Sacromonte is traditionally Granada's Gitano quarter, and these days, it is the epicenter of the city's flamenco scene. Spilling down the sides of its hill (the 'sacred mountain' of the same name; the district is actually named after the Sacromonte Abbey), the area has been extensively commercialized, but still has plenty of magic. At dusk, with the lights twinkling and the Alhambra views, it's hard to resist.
It was in the 19th century that Sacromonte became the province of the Gitano. The local rock has enough clay to be soft, but enough rock to be stable when formed. Hence, many of the poorer people shaped caves into the sides of Sacromonte and lived in those. The community, and flamenco, thrived. During the 1960s floods rendered many of the caves uninhabitable, and many of the locals evacuated.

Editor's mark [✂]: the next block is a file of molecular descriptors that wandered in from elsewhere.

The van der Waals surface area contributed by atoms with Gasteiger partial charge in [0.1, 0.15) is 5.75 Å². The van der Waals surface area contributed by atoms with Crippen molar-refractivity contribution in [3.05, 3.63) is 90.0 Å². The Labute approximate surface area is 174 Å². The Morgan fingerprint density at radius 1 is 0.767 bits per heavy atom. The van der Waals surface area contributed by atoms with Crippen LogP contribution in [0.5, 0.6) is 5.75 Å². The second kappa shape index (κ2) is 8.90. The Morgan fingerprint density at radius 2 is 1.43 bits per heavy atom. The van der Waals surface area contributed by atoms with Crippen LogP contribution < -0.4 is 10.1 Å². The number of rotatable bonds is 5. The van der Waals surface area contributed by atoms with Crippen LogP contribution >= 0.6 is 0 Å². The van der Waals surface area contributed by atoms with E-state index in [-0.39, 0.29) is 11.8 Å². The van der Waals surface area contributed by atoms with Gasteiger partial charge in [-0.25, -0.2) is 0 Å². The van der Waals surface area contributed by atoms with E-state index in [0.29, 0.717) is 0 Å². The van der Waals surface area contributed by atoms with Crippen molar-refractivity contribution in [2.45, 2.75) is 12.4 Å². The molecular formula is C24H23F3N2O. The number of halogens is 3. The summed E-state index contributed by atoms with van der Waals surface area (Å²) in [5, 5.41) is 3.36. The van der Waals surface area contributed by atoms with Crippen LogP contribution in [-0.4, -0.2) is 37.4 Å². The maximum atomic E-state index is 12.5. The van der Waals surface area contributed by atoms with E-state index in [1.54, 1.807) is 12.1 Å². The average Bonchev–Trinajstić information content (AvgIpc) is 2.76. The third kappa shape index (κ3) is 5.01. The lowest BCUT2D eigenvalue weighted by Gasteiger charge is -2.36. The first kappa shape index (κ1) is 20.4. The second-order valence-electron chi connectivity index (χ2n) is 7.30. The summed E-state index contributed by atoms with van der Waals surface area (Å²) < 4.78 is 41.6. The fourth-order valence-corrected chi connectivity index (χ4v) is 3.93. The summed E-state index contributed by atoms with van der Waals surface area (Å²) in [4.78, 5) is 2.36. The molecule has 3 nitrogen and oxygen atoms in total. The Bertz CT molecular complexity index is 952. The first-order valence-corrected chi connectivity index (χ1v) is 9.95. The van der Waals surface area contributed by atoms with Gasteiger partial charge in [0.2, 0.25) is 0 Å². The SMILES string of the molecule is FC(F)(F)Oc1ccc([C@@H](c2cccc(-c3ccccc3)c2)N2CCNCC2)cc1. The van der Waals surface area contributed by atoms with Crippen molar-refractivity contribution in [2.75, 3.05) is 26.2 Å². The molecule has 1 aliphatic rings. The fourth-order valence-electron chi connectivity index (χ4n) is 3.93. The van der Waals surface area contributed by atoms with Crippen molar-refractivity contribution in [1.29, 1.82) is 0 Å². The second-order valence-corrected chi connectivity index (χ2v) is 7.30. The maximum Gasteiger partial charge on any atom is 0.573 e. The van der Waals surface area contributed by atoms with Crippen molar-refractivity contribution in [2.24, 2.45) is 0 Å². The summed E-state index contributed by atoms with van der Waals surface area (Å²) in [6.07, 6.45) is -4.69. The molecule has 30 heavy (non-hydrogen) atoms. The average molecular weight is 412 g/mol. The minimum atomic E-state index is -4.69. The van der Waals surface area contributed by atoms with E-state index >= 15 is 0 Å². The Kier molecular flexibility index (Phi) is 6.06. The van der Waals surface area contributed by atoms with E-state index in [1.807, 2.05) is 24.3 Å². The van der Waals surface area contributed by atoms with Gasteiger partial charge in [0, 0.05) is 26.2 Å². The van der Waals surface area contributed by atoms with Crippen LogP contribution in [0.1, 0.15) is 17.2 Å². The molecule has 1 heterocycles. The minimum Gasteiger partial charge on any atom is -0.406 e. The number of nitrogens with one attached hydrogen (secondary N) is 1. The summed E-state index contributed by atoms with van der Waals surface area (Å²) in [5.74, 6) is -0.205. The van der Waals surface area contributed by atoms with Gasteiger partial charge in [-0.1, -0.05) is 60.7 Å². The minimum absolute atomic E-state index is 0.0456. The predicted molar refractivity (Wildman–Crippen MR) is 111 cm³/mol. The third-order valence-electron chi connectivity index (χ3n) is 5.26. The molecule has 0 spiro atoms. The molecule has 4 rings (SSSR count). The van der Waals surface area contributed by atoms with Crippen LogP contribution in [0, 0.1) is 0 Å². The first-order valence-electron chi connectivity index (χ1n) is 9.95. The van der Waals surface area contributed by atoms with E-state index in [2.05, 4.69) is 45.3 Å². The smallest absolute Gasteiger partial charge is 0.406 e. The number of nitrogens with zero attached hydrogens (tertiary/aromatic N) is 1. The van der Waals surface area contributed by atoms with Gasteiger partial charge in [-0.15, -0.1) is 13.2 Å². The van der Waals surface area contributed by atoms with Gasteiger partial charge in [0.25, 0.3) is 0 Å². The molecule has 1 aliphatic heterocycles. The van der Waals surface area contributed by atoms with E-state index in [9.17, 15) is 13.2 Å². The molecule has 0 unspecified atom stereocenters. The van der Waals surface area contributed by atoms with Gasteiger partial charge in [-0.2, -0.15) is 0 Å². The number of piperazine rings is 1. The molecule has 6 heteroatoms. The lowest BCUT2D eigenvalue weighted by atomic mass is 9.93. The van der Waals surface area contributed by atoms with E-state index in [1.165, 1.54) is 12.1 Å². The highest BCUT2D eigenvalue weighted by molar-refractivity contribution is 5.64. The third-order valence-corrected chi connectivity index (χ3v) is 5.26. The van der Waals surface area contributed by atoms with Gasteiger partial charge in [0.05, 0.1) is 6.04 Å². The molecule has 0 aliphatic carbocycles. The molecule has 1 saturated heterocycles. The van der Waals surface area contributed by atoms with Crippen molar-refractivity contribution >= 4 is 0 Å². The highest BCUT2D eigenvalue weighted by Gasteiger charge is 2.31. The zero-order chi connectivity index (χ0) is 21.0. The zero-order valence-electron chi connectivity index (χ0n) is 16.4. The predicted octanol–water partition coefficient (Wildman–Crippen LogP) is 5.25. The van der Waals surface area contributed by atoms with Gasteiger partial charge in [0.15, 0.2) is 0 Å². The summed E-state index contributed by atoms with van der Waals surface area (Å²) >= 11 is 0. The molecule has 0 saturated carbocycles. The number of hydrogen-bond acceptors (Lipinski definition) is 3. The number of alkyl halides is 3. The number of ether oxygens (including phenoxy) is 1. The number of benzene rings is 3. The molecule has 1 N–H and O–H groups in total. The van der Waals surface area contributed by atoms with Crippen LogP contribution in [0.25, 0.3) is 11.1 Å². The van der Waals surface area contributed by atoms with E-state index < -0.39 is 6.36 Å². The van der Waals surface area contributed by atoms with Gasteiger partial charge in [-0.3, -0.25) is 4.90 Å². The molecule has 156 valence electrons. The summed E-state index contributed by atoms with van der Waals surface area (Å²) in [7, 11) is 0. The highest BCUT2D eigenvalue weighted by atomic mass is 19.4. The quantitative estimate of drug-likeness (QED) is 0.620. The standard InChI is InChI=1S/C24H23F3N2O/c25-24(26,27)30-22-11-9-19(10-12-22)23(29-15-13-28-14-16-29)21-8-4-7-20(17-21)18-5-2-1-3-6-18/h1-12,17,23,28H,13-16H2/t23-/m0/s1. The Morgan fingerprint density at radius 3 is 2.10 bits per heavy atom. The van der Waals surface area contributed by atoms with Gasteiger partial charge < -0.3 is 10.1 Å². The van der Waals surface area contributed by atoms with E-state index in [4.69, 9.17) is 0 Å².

Today, the area has revived as a center of Gitano culture, and many of the caves are now used as flamenco theaters and even hotels. If you're seeing a performance, come early to walk around the district. Climb the hill to the Abbey and you'll be rewarded with fine sunset views.